Shut-down of pension schemes to become more difficult
Published 26/07/2014 | 02:30
EMPLOYERS will find it harder to wind up a pension scheme and walk away from it after a High Court judgment.
The decision of Mr Justice Michael Moriarty to order a company to plug a multi-million euro hole in a pension fund is expected to have huge implications for companies attempting to shut down pension funds that are in deficit.
Between 300 and 400 defined benefit schemes are in deficit, out of some 900 that remain.
This means that they would not be able to pay out the benefits promised if they closed immediately.
A defined benefit scheme is one where a set level of benefits are promised based on the years of service and salary at retirement.
Trustees of the Omega Pharma Ireland pension took a case to the High Court seeking a payment of €2.23m into the scheme.
The trustees wrote to the employer seeking the payment, representing what the trustees believed the company owed to the scheme based on the provisions of the scheme's rules.
They were also reacting to the company's decision to give notice to the trustees that it was terminating contributions and triggering a wind-up of the fund.
Omega, a Dutch-headquartered multinational also known as Damianus, had laid off staff and wanted to shut down the pension scheme.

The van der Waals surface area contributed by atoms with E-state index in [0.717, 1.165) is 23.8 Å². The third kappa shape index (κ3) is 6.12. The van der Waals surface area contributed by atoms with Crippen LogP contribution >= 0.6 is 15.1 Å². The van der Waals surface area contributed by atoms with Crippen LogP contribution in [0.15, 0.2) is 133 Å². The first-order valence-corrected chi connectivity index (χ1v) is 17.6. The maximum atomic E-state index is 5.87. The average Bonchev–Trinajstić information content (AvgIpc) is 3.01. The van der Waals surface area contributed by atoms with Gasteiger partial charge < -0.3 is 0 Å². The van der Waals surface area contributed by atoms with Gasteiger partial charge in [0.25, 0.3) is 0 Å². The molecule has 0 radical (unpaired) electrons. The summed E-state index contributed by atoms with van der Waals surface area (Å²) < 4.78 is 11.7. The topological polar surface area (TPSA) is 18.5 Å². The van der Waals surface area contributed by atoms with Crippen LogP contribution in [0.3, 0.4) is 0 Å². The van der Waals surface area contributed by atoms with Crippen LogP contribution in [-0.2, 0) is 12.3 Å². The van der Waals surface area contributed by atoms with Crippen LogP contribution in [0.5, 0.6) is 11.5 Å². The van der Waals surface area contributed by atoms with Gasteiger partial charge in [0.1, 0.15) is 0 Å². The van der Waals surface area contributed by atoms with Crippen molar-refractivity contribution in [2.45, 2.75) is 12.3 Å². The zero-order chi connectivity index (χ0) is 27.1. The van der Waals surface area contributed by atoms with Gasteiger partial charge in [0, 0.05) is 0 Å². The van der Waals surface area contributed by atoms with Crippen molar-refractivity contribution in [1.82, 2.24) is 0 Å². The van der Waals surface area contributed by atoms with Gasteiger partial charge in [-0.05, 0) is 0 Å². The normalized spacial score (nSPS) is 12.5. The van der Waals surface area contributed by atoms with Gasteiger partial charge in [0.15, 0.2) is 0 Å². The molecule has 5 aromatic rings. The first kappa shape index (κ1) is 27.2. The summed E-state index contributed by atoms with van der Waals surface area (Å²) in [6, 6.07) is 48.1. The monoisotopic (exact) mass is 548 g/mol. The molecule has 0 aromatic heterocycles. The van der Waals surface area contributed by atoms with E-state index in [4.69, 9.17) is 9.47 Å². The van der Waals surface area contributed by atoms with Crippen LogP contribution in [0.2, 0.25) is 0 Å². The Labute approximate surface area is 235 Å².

The company had funded the scheme to meet the statutory minimum funding standard (MFS) level - this sets out the minimum assets that a scheme must hold and the steps to be taken if the assets of the scheme fall below this minimum.
But the trustees took advice and sought more money. They also sought to enter talks over a three-month notice period set out in trust documents.
Mr Justice Moriarty issued a written judgment yesterday and was scathing about the failure of Omega to respond to requests for negotiation. He said "a deliberate decision was made by the employers to take this course of action and not to avail of these opportunities for discussion and negotiation".
The judge said "the trustees appear to have being acting in good faith in pursuit of what they believed to be the best interests of the members of the scheme, in accordance with their fiduciary responsibilities".
He concluded: "I am satisfied that the plaintiffs are entitled to succeed in their claim in the discounted sum of €2.23m."
Chief executive of the Irish Pensions Funds Association, Jerry Moriarty, said the decision raises questions about the suitability of the minimum funding standard, despite this being a statutory rule.
"This judgment makes it harder for employers to walk away from schemes and wind them up," he said.
Senior consultant with pensions experts Mercer, Aisling Kelly, said the decision could have wide-reaching implications for companies that sponsor defined benefit schemes.
"Effectively the ruling could prevent an employer from closing and winding up a scheme without ensuring that the scheme is fully funded, on a basis that may be in excess of the minimum funding standard," she said.
Ms Kelly said the decision would be widely welcomed by trustees and members, and may slow the pace of closures of schemes given the potential financial obligations with which employers may now be faced.